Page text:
Classical Accordionist Hanzhi Wang Brings Darkly Dynamic New Nordic Compositions to Carnegie Hall
Hanzhi Wang isn’t the first accordionist to specialize in new classical music, but she is the first-ever squeezebox player to earn inclusion on the Young Concert Artists roster. Even though more composers these days are writing for the accordion, that’s still a pretty big deal. Wang has a magically dynamic album of concise new works by Nordic composers, On the Path to H.C. Andersen, streaming at Spotify. She’s making her Carnegie Hall debut on Oct 22 at 8:30 PM in Zankel Hall, where she’ll be joined by the Zorá String Quartet, playing works by Bach, Gubaidulina, Moszkowski, Piazzolla and Martin Lohse. You can get in for as little as $10. Along with this past summer’s Bryant Park Accordion Festival – and maybe Golden Fest, which always has plenty of accordion music – this is THE big accordion event of the year in New York.
The first composition is Lohse‘s Menuetto, a steady, Philip Glass-ine, austerely waltzing theme punctuated by airy, rather still interludes, growing more uneasy as its distantly baroque-tinged, cell-like variations rise and then recede.
Lohse’s triptych Passing begins with a similarly circling if almost marionettishly pulsing allegro section. The steady, moonlit waltz that follows is deliciously ominous; the concluding variation is 180 degrees the opposite until that same resonance is artfully interpolated amidst the starry, flitting optimism. Wang’s precision, all the way through a persistent strobe effect, is striking.
A final Lohse piece, The Little Match Girl begins with sparse, Ligeti-esque syncopation and expands from there: the central theme reminds of the old English folk tune Scarborough Fair. Wang has gone on record as having a close personal connection to its persistent melancholy since it reminds her of her first solitary days and weeks as a Chinese accordion student abroad for the first time in Denmark.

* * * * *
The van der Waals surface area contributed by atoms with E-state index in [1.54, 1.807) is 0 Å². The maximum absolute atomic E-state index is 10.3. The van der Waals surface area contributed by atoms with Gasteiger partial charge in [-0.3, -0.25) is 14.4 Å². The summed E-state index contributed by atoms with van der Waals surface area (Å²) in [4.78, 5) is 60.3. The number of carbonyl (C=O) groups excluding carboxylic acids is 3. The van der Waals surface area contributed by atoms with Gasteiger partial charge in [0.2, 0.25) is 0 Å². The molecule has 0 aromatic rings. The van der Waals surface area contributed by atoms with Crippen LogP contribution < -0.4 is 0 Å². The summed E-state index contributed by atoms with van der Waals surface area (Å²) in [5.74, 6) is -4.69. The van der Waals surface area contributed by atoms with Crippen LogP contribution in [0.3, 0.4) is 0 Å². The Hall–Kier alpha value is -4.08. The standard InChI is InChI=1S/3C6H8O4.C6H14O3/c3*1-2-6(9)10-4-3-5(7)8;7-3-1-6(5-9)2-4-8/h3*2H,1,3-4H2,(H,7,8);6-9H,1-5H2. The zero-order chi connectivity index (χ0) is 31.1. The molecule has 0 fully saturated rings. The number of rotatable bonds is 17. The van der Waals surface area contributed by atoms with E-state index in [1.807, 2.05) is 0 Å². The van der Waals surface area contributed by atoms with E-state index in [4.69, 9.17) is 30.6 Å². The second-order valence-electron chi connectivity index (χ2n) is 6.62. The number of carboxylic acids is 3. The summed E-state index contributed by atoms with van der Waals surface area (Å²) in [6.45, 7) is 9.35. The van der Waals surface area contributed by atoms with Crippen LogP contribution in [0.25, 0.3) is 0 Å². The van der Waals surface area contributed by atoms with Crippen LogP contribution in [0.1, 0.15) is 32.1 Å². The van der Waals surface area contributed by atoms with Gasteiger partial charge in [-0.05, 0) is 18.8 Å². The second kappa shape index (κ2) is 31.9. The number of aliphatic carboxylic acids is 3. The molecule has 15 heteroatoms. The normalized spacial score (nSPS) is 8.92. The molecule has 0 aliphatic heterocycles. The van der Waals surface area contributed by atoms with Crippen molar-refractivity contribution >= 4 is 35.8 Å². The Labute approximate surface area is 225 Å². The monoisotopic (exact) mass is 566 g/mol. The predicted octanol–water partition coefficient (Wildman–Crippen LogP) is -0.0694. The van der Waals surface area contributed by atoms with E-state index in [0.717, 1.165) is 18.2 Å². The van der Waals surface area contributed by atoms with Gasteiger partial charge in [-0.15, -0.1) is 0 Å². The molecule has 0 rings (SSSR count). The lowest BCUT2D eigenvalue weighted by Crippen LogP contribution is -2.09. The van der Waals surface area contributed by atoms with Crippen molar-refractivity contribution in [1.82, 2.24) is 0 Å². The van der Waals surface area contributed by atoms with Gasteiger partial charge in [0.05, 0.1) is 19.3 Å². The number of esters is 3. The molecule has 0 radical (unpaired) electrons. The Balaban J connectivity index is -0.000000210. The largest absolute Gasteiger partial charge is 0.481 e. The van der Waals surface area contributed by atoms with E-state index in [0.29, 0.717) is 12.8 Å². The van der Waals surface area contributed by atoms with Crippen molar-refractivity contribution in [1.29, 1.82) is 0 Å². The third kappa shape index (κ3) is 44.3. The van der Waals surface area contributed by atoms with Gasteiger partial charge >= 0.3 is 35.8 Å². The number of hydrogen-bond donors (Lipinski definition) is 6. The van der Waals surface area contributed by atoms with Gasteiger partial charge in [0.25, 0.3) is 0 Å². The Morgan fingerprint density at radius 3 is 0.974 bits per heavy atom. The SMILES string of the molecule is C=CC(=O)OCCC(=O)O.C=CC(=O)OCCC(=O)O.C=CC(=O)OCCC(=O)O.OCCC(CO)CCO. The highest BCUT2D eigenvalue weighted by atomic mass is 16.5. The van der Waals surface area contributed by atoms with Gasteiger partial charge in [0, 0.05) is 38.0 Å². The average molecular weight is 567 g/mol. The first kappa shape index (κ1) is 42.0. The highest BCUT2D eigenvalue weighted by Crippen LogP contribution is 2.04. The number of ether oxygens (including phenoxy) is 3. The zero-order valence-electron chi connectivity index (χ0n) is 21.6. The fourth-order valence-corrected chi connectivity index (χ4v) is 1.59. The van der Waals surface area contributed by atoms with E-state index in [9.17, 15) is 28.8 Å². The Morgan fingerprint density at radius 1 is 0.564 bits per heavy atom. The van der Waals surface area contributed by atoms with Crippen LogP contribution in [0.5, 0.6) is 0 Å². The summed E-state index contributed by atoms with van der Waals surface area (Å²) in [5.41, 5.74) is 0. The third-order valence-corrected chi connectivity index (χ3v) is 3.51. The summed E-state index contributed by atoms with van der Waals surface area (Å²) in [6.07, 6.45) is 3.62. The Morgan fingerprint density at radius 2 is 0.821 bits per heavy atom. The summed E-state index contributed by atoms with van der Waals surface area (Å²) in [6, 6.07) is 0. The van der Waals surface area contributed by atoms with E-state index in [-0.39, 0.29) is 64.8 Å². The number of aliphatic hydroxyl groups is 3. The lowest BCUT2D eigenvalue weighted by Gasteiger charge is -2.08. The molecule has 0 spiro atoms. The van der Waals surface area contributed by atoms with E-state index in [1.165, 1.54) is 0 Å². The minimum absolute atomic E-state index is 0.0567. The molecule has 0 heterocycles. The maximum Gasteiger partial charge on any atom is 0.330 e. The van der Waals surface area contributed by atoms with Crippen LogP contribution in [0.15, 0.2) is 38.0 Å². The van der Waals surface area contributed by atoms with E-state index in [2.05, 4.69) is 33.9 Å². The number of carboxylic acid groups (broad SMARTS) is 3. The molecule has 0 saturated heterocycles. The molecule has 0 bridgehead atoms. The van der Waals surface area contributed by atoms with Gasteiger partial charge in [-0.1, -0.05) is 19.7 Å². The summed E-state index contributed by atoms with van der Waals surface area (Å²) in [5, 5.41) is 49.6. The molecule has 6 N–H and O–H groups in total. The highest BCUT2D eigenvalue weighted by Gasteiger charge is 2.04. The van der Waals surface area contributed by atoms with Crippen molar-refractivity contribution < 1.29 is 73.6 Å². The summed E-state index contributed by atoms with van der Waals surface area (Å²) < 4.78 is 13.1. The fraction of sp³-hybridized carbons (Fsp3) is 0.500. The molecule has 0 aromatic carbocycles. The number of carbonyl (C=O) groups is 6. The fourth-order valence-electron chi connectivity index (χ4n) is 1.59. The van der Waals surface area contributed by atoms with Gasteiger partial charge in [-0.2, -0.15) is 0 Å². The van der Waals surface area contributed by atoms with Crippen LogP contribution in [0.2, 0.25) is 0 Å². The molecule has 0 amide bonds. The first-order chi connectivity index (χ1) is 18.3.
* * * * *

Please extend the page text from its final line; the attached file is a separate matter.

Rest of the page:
She negotiates the twisted turns and sudden bursts of Jabberwocky, by Jesper Koch with carnivalesque vigor and finesse. The creepiest number here is Tears, by Bent Lorentzen, building to from ethereal suspense to phantasmagorical Flight of the Bumblebee clusters, murky low atmospherics and poltergeist accents bursting in from the shadows.
Wang concludes the album with Svend Aaquist’s practically fifteen-minute Saga Night, which quickly becomes a dissociatively eerie, rhythmically challenging fugue. A heroic theme is alluded to but never hit head-on; then a variation on the opening quasi-fugue makes an enigmatic return. In a way, it’s practically a synopsis of the album as a whole. While some of these pieces could conceivably be played on organ or by a string ensemble, nothing beats the plaintive lusciousness of Wang’s instrument of choice.
For the sake of continuity, let’s count this as this month’s daily Halloween album, shall we? Most of it is on the dark and brooding side, anyway…